By the way, in my list of public officials who want you to know they have nothing to do with the amount on your property tax bill, I forgot to mention state legislators.
They do not assess your property, set a levy or collect the tax payments. But in reality, the Legislature plays a huge role.
You see, even though the Illinois Constitution gives the state a mandate to finance the public schools, the state provides less than 30 percent of the money needed to support public education.
Most of the money for the public school system comes from the property tax — on average more than 60 percent of a homeowner’s tax bill goes to his local school districts.
Municipalities, which get a lot of money from the local sales tax, generally represent around 10 percent of your property tax bill.
If you have any questions about all of this, you could always go to a township assessor.
In Cook County, unlike the rest of the state, the township assessor does not assess anything. So, he or she is not responsible for your tax bill.
It does sometimes seem that the entire purpose of the Cook County property tax system is to create jobs for people who have nothing to do with the tax.

Copyright © 2013 — Sun-Times Media, LLC

Monday, May 06, 2013

Vote ‘No’ on Knox Community Schools’ Property Tax Increase Referendum!
MAY 6, 2013, 12:35 PM
from National Taxpayers United of Illinois by admin
CHICAGO—Taxpayers United of America (TUA) is working with taxpayers in Indiana’s Knox Community School District to oppose the district’s property-tax-increase referendum that will appear on the district’s May 7, 2013 ballot.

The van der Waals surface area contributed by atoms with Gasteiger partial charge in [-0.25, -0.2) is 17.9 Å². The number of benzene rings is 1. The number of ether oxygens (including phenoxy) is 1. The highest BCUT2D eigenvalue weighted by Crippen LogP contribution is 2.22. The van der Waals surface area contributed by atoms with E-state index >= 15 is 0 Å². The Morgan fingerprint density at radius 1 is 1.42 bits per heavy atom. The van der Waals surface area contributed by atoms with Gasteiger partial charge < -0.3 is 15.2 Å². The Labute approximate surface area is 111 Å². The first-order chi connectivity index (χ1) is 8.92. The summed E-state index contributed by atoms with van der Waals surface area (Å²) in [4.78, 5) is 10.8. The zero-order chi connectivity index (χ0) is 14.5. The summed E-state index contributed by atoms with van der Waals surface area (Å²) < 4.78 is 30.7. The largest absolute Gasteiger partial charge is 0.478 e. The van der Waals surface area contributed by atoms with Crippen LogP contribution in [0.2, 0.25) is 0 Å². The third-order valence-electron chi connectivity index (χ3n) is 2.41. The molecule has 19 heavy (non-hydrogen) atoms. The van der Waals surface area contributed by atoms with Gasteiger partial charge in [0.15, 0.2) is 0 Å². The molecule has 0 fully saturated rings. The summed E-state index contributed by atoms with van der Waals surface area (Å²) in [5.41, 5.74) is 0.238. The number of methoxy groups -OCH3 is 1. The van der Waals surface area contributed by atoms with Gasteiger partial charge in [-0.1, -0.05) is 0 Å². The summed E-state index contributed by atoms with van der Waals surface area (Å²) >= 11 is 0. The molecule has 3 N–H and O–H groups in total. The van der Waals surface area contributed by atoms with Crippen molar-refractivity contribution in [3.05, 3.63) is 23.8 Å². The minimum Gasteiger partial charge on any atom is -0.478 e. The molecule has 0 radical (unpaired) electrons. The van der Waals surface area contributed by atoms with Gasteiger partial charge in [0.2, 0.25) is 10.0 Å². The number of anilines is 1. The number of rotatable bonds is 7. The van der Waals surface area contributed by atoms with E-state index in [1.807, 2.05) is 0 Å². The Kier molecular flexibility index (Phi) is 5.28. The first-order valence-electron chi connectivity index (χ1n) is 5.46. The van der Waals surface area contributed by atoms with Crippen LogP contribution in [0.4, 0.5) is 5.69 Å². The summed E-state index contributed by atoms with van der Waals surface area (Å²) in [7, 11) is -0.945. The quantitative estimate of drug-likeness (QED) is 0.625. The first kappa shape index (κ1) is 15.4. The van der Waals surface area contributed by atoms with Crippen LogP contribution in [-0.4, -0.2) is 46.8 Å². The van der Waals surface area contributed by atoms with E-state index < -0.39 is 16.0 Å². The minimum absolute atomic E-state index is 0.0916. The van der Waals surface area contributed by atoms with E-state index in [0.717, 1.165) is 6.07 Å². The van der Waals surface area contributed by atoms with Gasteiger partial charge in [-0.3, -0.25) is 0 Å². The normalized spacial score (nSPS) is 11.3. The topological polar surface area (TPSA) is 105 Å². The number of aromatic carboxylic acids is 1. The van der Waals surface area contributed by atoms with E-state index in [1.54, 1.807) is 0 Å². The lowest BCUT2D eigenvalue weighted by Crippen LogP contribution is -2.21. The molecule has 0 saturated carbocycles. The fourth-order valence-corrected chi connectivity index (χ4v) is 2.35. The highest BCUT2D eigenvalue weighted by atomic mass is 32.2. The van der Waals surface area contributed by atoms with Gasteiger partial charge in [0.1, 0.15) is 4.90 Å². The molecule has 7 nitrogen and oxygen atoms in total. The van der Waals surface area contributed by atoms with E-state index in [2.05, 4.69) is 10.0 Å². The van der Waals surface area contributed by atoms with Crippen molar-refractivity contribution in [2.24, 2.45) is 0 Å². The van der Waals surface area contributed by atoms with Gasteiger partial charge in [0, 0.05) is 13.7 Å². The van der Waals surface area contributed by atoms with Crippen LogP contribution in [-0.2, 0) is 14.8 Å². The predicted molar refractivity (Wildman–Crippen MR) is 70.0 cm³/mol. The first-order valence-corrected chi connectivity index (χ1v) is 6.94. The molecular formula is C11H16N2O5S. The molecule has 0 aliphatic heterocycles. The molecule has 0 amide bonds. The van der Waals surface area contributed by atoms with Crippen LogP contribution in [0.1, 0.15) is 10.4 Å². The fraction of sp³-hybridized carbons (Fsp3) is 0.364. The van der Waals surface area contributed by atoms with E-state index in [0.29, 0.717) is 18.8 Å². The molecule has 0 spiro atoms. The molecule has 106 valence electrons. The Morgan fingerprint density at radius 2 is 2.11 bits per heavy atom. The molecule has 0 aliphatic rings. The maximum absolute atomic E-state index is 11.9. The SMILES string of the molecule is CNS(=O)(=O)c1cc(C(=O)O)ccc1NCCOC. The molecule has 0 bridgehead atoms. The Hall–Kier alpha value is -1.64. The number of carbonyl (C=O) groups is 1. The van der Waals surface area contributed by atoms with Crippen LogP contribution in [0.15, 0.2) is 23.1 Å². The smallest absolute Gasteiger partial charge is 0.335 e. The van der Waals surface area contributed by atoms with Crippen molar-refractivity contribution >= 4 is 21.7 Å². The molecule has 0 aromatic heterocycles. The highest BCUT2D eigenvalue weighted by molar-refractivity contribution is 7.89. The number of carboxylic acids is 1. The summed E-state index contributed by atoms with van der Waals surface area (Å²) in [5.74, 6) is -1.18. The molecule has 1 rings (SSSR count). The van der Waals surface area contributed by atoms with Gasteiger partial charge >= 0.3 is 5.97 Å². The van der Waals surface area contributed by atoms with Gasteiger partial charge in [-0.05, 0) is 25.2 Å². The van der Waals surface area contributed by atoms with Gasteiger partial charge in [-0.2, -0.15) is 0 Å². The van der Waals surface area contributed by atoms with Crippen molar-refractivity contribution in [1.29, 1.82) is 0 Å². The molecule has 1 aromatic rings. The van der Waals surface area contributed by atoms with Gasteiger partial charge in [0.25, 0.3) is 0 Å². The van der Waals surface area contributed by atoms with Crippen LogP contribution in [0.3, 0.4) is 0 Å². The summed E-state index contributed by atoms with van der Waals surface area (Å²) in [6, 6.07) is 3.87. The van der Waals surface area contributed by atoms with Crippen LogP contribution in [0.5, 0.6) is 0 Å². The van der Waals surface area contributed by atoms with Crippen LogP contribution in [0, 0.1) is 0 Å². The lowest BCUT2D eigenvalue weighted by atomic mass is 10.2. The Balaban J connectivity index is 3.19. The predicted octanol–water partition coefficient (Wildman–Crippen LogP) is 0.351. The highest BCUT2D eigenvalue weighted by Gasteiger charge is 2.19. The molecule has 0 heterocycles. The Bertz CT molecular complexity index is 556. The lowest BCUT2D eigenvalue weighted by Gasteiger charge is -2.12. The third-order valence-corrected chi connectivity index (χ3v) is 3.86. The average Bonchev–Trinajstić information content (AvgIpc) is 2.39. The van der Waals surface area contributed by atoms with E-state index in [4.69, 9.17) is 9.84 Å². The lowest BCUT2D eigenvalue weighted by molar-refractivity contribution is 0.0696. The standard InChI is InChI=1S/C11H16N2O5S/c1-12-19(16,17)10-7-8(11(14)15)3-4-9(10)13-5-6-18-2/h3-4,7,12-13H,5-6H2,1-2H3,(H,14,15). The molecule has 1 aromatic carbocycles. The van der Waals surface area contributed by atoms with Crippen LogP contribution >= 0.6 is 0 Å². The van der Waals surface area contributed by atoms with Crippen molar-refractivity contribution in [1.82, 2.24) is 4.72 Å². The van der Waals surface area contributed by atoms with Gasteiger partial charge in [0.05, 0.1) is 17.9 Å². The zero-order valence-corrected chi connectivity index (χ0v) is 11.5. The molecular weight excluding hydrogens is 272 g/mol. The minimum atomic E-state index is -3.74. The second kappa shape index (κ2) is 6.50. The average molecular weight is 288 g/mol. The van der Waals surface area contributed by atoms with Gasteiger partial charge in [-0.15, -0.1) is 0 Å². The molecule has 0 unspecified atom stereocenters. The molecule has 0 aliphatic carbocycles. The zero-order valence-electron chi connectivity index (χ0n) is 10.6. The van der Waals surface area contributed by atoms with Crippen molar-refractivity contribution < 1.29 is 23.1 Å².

“This referendum is a money grab for the bureaucrats of the Knox government schools,” said Jim Tobin, TUA president. “Homeowners are being hit-up for a property tax increase to fund a new building that just isn’t necessary.”
“The average value of a home in Starke County is $99,400, so this referendum, if passed, would increase such a home’s annual real estate tax bill by about $279 every year.”
“It’s amazing that even with the decline in property values, resulting in homeowners losing a significant portion of their assets, the Knox Community School bureaucrats still want a sizeable increase in property taxes to build their work-palace.”
“Eighty-percent of government-school revenues go to salaries and benefits of these government employees for their nine-months-a-year employment. An increase in property taxes will not help students, but it will keep funds available to well-to-do teachers and administrators for their lavish pay and benefits.”
“Taxpayers in Knox Community School district are dealing with 12.3% unemployment- one of the highest in the country. They have also been hit with a 44% increase in their Social Security taxes but these government school bureaucrats want even more. After all, these government bureaucrats have no need to worry about job security or economic strife – they have nearly iron-clad job security with a guaranteed lifestyle that is greater than those in the community they serve.”
‘We urge Knox Community School homeowners to turn out in force for the May 7 election and vote No on the property-tax-increase referendum. You can bet that the government employees will show up to vote in favor of their buddies’ shiny new workplace.”
Click here to download our ‘VOTE NO’ flyer to share with friends and neighbors in the Knox Community Schools district.